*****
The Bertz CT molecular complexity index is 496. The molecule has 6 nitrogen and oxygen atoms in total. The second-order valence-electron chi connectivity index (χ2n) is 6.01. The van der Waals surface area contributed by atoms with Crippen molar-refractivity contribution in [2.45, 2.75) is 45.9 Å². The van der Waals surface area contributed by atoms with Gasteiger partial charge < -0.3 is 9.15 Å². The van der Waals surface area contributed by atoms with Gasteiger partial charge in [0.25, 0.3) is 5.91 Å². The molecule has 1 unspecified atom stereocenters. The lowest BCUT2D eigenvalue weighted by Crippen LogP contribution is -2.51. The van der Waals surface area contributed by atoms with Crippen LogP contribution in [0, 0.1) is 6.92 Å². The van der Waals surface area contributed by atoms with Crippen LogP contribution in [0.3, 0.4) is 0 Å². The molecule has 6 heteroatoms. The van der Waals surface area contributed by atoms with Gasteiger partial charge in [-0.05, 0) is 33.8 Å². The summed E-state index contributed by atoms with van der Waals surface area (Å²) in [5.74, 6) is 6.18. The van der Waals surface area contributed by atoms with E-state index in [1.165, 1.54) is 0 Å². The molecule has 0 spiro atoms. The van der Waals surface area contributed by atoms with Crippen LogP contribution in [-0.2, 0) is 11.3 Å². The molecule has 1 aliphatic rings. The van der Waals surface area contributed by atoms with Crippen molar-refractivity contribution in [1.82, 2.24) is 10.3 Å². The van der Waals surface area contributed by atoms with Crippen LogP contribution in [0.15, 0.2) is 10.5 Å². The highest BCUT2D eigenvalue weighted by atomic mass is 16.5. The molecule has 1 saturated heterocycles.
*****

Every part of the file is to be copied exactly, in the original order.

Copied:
The Bertz CT molecular complexity index is 496. The molecule has 6 nitrogen and oxygen atoms in total. The second-order valence-electron chi connectivity index (χ2n) is 6.01. The van der Waals surface area contributed by atoms with Crippen molar-refractivity contribution in [2.45, 2.75) is 45.9 Å². The van der Waals surface area contributed by atoms with Gasteiger partial charge < -0.3 is 9.15 Å². The van der Waals surface area contributed by atoms with Gasteiger partial charge in [0.25, 0.3) is 5.91 Å². The molecule has 1 unspecified atom stereocenters. The lowest BCUT2D eigenvalue weighted by Crippen LogP contribution is -2.51. The van der Waals surface area contributed by atoms with Crippen LogP contribution in [0, 0.1) is 6.92 Å². The van der Waals surface area contributed by atoms with Crippen LogP contribution in [0.3, 0.4) is 0 Å². The molecule has 6 heteroatoms. The van der Waals surface area contributed by atoms with Gasteiger partial charge in [-0.05, 0) is 33.8 Å². The summed E-state index contributed by atoms with van der Waals surface area (Å²) in [5.74, 6) is 6.18. The van der Waals surface area contributed by atoms with E-state index in [1.165, 1.54) is 0 Å². The molecule has 0 spiro atoms. The van der Waals surface area contributed by atoms with Crippen LogP contribution in [-0.2, 0) is 11.3 Å². The molecule has 1 aliphatic rings. The van der Waals surface area contributed by atoms with Crippen molar-refractivity contribution in [1.82, 2.24) is 10.3 Å². The van der Waals surface area contributed by atoms with Crippen LogP contribution in [0.15, 0.2) is 10.5 Å². The highest BCUT2D eigenvalue weighted by atomic mass is 16.5. The molecule has 1 saturated heterocycles.